Attention, Energy Investors: Why $80 Oil Is Here to Stay

Don’t get too excited about loading up on Canadian Oil Sands Ltd. (TSX:COS) and Cenovus Energy Inc. (TSX:CVE)(NYSE:CVE) quite yet.

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As the price of oil has melted down over the last six weeks or so, many investors have been eagerly sniffing out bargains in the energy patch. Many of the biggest oil producers in the country have sunk to levels not seen in a number of years. If the price of oil rebounds, this could be a terrific buying opportunity.

Perhaps the best example of this is Canadian Oil Sands Ltd. (TSX: COS), one of the largest producers in Northern Alberta’s infamous oil sands. Even though the company has all but finished a couple of capital projects which set it back more than $1 billion, it’s obvious the market is nervous that management is going to cut the dividend. The stock has slumped all the way down to below $18, which it last saw back in 2009 when oil was trading between $40 and $50 per barrel. It seems obvious that nervous investors have pushed the price down farther than what’s logical, creating a buying opportunity.

All across the energy sector, management teams are thinking the same thing. Oil selling for $80 a barrel is a little troubling, but the slumping Canadian Dollar doesn’t make things so bad. Business will continue as usual, and then profits will come back when oil trades back at $100 per barrel again.

Oh, if only it were that simple.

A changing market

Over the last decade, the North American energy market has changed extensively. Instead of importing 60% of its crude oil supply, the U.S. has dropped that to 30%, most of which comes from Canada. This is due to the boom in shale oil plays, increased prices which made previously uneconomic oil fields profitable again, and better fuel efficiency across the board, which has reduced demand. With each passing year, the U.S. is a little closer to becoming energy self-sufficient.

At $80 per barrel, a lot of this new shale oil production is marginally profitable at best. And yet, producers aren’t cutting back on production. If anything, it’s full speed ahead. The same phenomenon is happening in Canada as well. Many large oil sands expansions are still scheduled to come online in 2015 and beyond. So many billions have been invested in them that it seems silly to stop now, so companies are still moving forward.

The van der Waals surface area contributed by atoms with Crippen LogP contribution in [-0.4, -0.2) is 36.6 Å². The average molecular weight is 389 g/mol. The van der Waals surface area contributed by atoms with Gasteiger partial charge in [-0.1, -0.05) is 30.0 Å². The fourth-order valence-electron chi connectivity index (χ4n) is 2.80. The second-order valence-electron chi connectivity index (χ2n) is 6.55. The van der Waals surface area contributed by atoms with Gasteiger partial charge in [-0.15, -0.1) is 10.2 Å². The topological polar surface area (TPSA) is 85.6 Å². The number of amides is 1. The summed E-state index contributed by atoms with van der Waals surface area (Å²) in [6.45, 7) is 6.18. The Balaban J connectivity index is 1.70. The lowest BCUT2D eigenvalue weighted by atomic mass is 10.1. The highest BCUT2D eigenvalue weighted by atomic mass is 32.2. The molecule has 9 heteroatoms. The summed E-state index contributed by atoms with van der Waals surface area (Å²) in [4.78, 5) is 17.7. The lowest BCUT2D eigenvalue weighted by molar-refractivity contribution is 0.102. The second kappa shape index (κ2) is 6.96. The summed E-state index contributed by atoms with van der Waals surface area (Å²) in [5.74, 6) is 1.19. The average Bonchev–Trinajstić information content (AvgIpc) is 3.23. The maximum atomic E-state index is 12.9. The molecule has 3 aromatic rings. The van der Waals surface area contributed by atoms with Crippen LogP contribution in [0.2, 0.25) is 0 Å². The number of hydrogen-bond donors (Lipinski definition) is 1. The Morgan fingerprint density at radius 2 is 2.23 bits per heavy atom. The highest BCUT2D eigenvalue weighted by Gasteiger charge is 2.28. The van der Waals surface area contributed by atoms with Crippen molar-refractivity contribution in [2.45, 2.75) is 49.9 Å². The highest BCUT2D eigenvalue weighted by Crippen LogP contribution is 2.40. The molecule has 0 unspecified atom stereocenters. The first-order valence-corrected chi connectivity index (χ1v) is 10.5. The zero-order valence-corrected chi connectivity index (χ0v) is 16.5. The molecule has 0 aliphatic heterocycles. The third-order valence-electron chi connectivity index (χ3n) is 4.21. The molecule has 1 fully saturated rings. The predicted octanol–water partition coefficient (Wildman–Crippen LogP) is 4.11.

And in the Middle East, it doesn’t seem like any members of OPEC are about to cut production either. Unofficial word out of Saudi Arabia is that the Kingdom is more than willing to play a high stakes game of chicken with American producers. The first one to cut production loses.

Put all those factors together, and we have a situation with a lot of supply, and not a whole lot of new demand. We all know how that ends.

Investor takeaways

There are a couple of ways that investors should position themselves.

First of all, don’t get too excited about picking up energy stocks at this point. If oil continues to bounce around the $80 per barrel mark, certain bits of bad news will push the price down to the $75 range. And as energy companies start coming in with lackluster earnings, opportunities will present themselves on an individual basis.

Additionally, investors should focus their attention on low-cost producers. One good choice could be Cenovus Energy Inc. (TSX: CVE)(NYSE: CVE), which has several new oil sands projects coming online over the next two to three years. Thanks to a new form of thermal mining, these new sources of production should have a cost of between $40 and $45 per barrel, making them comfortably profitable.

Cenovus is also sitting on more than $1 billion worth of cash, has a reasonable debt to equity ratio, and gives investors an attractive 3.9% dividend to wait out the storm. The company’s capital expenditures are high, but it will easily earn enough to keep the dividend intact, even at lower oil prices. It could end up being a solid pick.

We’ve got one more stock in the energy sector you should have a look at. Check it out below.

This article represents the opinion of the writer, who may disagree with the “official” recommendation position of a Motley Fool premium service or advisor. We’re Motley! Questioning an investing thesis — even one of our own — helps us all think critically about investing and make decisions that help us become smarter, happier, and richer, so we sometimes publish articles that may not be in line with recommendations, rankings or other content.

Fool contributor Nelson Smith has no position in any stocks mentioned.

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